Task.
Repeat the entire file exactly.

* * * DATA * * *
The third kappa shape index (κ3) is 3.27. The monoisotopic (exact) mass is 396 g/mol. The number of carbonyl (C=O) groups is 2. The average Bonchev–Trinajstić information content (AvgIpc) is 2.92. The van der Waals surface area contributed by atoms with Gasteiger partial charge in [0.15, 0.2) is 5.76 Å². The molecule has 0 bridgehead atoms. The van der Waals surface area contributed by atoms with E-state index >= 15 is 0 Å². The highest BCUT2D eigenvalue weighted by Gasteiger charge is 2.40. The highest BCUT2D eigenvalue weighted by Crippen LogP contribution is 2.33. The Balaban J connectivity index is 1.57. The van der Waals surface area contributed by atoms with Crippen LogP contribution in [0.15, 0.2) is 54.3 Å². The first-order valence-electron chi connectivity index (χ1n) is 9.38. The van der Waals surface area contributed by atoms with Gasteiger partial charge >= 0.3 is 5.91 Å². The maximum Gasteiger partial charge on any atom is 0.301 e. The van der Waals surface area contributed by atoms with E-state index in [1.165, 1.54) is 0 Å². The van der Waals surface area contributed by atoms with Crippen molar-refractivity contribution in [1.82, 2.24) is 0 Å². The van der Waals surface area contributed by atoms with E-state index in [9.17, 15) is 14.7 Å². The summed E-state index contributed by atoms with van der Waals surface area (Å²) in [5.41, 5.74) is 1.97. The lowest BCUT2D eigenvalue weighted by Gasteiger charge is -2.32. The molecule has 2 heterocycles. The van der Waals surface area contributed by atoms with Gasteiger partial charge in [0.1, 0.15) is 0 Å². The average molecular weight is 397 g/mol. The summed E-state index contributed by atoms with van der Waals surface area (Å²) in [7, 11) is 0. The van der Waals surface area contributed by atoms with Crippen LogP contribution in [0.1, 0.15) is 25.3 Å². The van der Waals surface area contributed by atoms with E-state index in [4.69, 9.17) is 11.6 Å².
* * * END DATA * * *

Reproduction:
The third kappa shape index (κ3) is 3.27. The monoisotopic (exact) mass is 396 g/mol. The number of carbonyl (C=O) groups is 2. The average Bonchev–Trinajstić information content (AvgIpc) is 2.92. The van der Waals surface area contributed by atoms with Gasteiger partial charge in [0.15, 0.2) is 5.76 Å². The molecule has 0 bridgehead atoms. The van der Waals surface area contributed by atoms with E-state index >= 15 is 0 Å². The highest BCUT2D eigenvalue weighted by Gasteiger charge is 2.40. The highest BCUT2D eigenvalue weighted by Crippen LogP contribution is 2.33. The Balaban J connectivity index is 1.57. The van der Waals surface area contributed by atoms with Crippen LogP contribution in [0.15, 0.2) is 54.3 Å². The first-order valence-electron chi connectivity index (χ1n) is 9.38. The van der Waals surface area contributed by atoms with Gasteiger partial charge >= 0.3 is 5.91 Å². The maximum Gasteiger partial charge on any atom is 0.301 e. The van der Waals surface area contributed by atoms with E-state index in [1.165, 1.54) is 0 Å². The van der Waals surface area contributed by atoms with Crippen molar-refractivity contribution in [1.82, 2.24) is 0 Å². The van der Waals surface area contributed by atoms with E-state index in [9.17, 15) is 14.7 Å². The summed E-state index contributed by atoms with van der Waals surface area (Å²) in [5.41, 5.74) is 1.97. The lowest BCUT2D eigenvalue weighted by Gasteiger charge is -2.32. The molecule has 2 heterocycles. The van der Waals surface area contributed by atoms with Gasteiger partial charge in [0.1, 0.15) is 0 Å². The average molecular weight is 397 g/mol. The summed E-state index contributed by atoms with van der Waals surface area (Å²) in [7, 11) is 0. The van der Waals surface area contributed by atoms with Crippen LogP contribution in [0.1, 0.15) is 25.3 Å². The van der Waals surface area contributed by atoms with E-state index in [4.69, 9.17) is 11.6 Å².